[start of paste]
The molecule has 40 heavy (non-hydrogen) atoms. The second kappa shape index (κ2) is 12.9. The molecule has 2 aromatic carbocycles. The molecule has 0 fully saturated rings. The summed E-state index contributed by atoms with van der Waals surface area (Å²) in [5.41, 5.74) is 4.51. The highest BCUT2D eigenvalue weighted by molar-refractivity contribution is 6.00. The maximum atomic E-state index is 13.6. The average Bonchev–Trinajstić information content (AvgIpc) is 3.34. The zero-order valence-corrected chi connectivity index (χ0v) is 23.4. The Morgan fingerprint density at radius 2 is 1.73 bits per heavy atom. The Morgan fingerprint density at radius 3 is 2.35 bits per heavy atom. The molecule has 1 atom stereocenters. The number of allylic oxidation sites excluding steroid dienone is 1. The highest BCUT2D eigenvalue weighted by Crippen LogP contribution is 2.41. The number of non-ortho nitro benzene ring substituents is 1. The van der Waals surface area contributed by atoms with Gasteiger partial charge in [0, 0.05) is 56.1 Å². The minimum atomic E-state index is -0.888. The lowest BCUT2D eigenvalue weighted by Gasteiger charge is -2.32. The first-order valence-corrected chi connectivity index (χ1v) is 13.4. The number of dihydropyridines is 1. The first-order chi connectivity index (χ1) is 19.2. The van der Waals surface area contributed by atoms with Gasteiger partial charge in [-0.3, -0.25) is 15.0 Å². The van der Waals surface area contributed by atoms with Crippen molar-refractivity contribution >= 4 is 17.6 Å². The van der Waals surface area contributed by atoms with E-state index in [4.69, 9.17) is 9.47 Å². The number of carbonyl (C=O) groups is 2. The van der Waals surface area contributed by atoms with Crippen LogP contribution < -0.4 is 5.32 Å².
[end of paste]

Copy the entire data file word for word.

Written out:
The molecule has 40 heavy (non-hydrogen) atoms. The second kappa shape index (κ2) is 12.9. The molecule has 2 aromatic carbocycles. The molecule has 0 fully saturated rings. The summed E-state index contributed by atoms with van der Waals surface area (Å²) in [5.41, 5.74) is 4.51. The highest BCUT2D eigenvalue weighted by molar-refractivity contribution is 6.00. The maximum atomic E-state index is 13.6. The average Bonchev–Trinajstić information content (AvgIpc) is 3.34. The zero-order valence-corrected chi connectivity index (χ0v) is 23.4. The Morgan fingerprint density at radius 2 is 1.73 bits per heavy atom. The Morgan fingerprint density at radius 3 is 2.35 bits per heavy atom. The molecule has 1 atom stereocenters. The number of allylic oxidation sites excluding steroid dienone is 1. The highest BCUT2D eigenvalue weighted by Crippen LogP contribution is 2.41. The number of non-ortho nitro benzene ring substituents is 1. The van der Waals surface area contributed by atoms with Gasteiger partial charge in [0, 0.05) is 56.1 Å². The minimum atomic E-state index is -0.888. The lowest BCUT2D eigenvalue weighted by Gasteiger charge is -2.32. The first-order valence-corrected chi connectivity index (χ1v) is 13.4. The number of dihydropyridines is 1. The first-order chi connectivity index (χ1) is 19.2. The van der Waals surface area contributed by atoms with Gasteiger partial charge in [-0.3, -0.25) is 15.0 Å². The van der Waals surface area contributed by atoms with Crippen molar-refractivity contribution >= 4 is 17.6 Å². The van der Waals surface area contributed by atoms with E-state index in [4.69, 9.17) is 9.47 Å². The number of carbonyl (C=O) groups is 2. The van der Waals surface area contributed by atoms with Crippen LogP contribution < -0.4 is 5.32 Å².